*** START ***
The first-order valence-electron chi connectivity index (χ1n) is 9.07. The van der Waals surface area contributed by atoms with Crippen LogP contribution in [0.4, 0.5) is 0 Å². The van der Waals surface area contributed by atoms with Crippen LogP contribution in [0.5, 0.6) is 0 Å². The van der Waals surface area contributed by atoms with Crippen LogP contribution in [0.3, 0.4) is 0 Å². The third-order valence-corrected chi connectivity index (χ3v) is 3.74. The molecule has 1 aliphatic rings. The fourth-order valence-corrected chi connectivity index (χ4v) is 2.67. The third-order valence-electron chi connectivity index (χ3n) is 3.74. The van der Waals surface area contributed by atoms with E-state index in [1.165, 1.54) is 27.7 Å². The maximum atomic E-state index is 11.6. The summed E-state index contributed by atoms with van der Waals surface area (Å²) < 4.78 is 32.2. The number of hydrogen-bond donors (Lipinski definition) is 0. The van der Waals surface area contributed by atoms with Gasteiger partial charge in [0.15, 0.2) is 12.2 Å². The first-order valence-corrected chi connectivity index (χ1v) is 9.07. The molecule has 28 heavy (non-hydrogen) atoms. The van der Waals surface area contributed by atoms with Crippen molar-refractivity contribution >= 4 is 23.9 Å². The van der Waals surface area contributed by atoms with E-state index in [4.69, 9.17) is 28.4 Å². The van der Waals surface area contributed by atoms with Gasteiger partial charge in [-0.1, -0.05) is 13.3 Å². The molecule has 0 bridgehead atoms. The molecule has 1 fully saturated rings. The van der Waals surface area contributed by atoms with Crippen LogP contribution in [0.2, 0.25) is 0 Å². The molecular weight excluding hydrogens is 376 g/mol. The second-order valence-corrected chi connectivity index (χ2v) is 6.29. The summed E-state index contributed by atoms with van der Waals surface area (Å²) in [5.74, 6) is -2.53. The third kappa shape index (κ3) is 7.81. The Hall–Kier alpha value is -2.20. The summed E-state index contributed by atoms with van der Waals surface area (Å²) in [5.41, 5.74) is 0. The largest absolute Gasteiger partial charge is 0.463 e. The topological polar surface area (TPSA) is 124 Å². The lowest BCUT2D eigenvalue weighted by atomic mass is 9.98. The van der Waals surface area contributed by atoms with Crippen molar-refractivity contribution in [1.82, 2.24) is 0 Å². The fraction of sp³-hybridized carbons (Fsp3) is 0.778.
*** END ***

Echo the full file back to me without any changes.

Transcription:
The first-order valence-electron chi connectivity index (χ1n) is 9.07. The van der Waals surface area contributed by atoms with Crippen LogP contribution in [0.4, 0.5) is 0 Å². The van der Waals surface area contributed by atoms with Crippen LogP contribution in [0.5, 0.6) is 0 Å². The van der Waals surface area contributed by atoms with Crippen LogP contribution in [0.3, 0.4) is 0 Å². The third-order valence-corrected chi connectivity index (χ3v) is 3.74. The molecule has 1 aliphatic rings. The fourth-order valence-corrected chi connectivity index (χ4v) is 2.67. The third-order valence-electron chi connectivity index (χ3n) is 3.74. The van der Waals surface area contributed by atoms with E-state index in [1.165, 1.54) is 27.7 Å². The maximum atomic E-state index is 11.6. The summed E-state index contributed by atoms with van der Waals surface area (Å²) < 4.78 is 32.2. The number of hydrogen-bond donors (Lipinski definition) is 0. The van der Waals surface area contributed by atoms with Gasteiger partial charge in [0.15, 0.2) is 12.2 Å². The first-order valence-corrected chi connectivity index (χ1v) is 9.07. The molecule has 28 heavy (non-hydrogen) atoms. The van der Waals surface area contributed by atoms with Crippen molar-refractivity contribution >= 4 is 23.9 Å². The van der Waals surface area contributed by atoms with E-state index in [4.69, 9.17) is 28.4 Å². The van der Waals surface area contributed by atoms with Gasteiger partial charge in [-0.1, -0.05) is 13.3 Å². The molecule has 0 bridgehead atoms. The molecule has 1 fully saturated rings. The van der Waals surface area contributed by atoms with Crippen LogP contribution in [0.2, 0.25) is 0 Å². The molecular weight excluding hydrogens is 376 g/mol. The second-order valence-corrected chi connectivity index (χ2v) is 6.29. The summed E-state index contributed by atoms with van der Waals surface area (Å²) in [5.74, 6) is -2.53. The third kappa shape index (κ3) is 7.81. The Hall–Kier alpha value is -2.20. The summed E-state index contributed by atoms with van der Waals surface area (Å²) in [5.41, 5.74) is 0. The largest absolute Gasteiger partial charge is 0.463 e. The topological polar surface area (TPSA) is 124 Å². The lowest BCUT2D eigenvalue weighted by atomic mass is 9.98. The van der Waals surface area contributed by atoms with Crippen molar-refractivity contribution in [1.82, 2.24) is 0 Å². The fraction of sp³-hybridized carbons (Fsp3) is 0.778.